Like lobsters, live crabs come equipped with some pretty powerful pincers. When handling live crabs, there are a few safety tips to keep in mind to make sure those claws do not get clamped on you. It does not matter what kind of crab you are handling; always follow these safety precautions to keep yourself safe.
Protecting Your Hands
Of course, your hands are most at danger for getting injured. Once a crab grabs hold, it can exert quite a bit of force and be difficult to dislodge. At best, you are looking at a painful bruise. If you are going to be handling lots of crabs, think about investing in a pair of crabbing gloves. These heavy duty rubber gloves protect your hands from the crab’s claws. While they will prevent your fingers from being cut by the claws, they still do not offer protection from the squeezing pressure.
If you are just moving the crab from your cooler to the pot, try a pair of tongs. Of course, you could drop the crab using tongs if you do not have a good, strong grip on them. Tongs work best with smaller species like blue crabs.
Approach From the Back
The safest way to handle a crab, gloves or no gloves, is from the back. If you pick up the crab at the base of their shell, holding it between your thumb and forefinger between the two back swimmer legs, the crab cannot reach you with its claws. This holds true on any crab that you would find in a fish market. From small blue crabs to large Dungeness, you can safely grab them and handle them if you watch where you put your fingers. This would work with King crabs, too if you are strong enough to hold them with one hand. Some of them are pretty large.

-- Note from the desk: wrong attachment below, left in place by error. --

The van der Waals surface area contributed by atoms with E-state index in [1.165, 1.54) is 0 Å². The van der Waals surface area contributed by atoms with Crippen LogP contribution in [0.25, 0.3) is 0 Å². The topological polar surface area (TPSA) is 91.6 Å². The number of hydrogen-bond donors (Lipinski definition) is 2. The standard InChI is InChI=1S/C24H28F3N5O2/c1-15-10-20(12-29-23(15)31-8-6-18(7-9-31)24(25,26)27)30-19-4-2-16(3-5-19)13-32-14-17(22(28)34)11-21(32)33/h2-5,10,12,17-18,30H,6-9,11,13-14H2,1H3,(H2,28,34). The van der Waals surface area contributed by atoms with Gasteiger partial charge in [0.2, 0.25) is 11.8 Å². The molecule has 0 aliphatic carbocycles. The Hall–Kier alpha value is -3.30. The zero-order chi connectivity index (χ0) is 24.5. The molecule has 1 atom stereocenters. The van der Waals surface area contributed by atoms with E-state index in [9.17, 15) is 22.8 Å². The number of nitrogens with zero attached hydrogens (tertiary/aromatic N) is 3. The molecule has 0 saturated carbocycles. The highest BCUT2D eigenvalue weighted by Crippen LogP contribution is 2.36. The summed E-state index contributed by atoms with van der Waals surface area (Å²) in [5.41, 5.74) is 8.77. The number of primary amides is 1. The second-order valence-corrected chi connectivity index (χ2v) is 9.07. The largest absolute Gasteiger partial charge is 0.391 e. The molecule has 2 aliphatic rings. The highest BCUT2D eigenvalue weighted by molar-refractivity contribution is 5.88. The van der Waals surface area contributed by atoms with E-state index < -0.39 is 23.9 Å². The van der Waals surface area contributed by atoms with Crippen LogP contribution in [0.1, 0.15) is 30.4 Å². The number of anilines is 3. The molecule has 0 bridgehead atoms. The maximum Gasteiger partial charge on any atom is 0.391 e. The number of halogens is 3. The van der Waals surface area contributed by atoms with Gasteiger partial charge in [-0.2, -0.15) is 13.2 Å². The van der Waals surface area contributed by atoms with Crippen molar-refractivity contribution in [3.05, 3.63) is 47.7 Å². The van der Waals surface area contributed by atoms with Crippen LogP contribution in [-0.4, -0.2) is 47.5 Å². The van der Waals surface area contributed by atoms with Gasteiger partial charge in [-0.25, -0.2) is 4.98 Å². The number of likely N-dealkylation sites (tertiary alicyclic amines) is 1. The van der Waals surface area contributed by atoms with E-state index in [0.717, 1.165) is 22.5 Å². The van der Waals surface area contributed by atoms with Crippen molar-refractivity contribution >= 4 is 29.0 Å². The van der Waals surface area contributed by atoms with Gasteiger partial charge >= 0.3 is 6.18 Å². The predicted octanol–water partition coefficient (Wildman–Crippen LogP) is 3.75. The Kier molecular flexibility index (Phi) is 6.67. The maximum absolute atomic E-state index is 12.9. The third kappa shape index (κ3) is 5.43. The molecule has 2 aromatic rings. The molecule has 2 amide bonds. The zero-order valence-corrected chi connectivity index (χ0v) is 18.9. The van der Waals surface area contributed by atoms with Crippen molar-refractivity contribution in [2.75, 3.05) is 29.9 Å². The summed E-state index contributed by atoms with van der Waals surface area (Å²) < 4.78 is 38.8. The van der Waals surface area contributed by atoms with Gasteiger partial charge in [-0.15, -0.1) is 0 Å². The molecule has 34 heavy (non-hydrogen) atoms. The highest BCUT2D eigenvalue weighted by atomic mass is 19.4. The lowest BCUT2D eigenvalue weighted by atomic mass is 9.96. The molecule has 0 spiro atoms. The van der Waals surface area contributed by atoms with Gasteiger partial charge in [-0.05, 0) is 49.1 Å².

If a crab does manage to latch onto your hand or finger, you will not be able to negotiate your freedom. You need to take action. With a small crab, you may get it off by flicking your wrist and sending it flying, but the easiest way to free yourself is place the crab in the water. This could be the ocean, or your holding tank in the boat. It could be a cooler with water in it. Once the crab feels itself back in the water, it will let go and try to swim away.
Dangers of Getting Pinched
Crab shells are covered in bacteria, like most things on Earth. They are bacteria, however, that you are not used to. If a crab pinches you and manages to break the skin, it is possible to get an infection. If this happens, wash the wound thoroughly and apply an antiseptic. See a doctor or go to the Emergency Room as soon as possible if you are not able to clean it thoroughly. They will be able to wash it out and disinfect it enough to prevent a dangerous infection. Of course, the best way to avoid an infection is to follow the guidelines here and not get pinched!
Picture, recipes and/or content upgraded: 01-20-16
Check Out Some of Our Other Hot Content
Leave a Reply
- A New England Girl’s Lobster Roll May 6, 2016
- Homemade Oyster Stew with Cilantro April 22, 2016
- Spaghetti and Clams with Red Sauce April 6, 2016
- Baked Clams Oreganata New England Style April 3, 2016
- Seared Scallops in a Tarragon Cream Sauce March 30, 2016
- Succulent Tempura Fried Crab Legs with Asian Dipping Sauce March 26, 2016
- Southern Fried Oyster Po-Boy Sandwich March 19, 2016
- Broiled Oysters with Parmesan and Romano Cheeses March 16, 2016
- Homemade Salmon Burger with Avocado and Pineapple March 14, 2016
- Rhode Island Clam Fritter Recipe March 9, 2016
- Grilled Steak and Lobster with Creamy Mashed Potatoes March 5, 2016
- Cheddar Cheese Tuna Casserole with Mixed Vegetables February 28, 2016
- Home (81337 Views)
- Authentic British Fish and Chips Recipe (33509 Views)
- Handy Guide to Grilling Lobster Tails (26706 Views)
- Chili Soy Sauce Steamed Fish (22334 Views)
- Cheesy Cajun Shrimp and Grits Bake – Perfect Party Food (21079 Views)
- Fish and Chips (20198 Views)
- Simple Cold Crab Salad (17528 Views)
- Sensational Salmon with Cucumber Dill Sauce (17442 Views)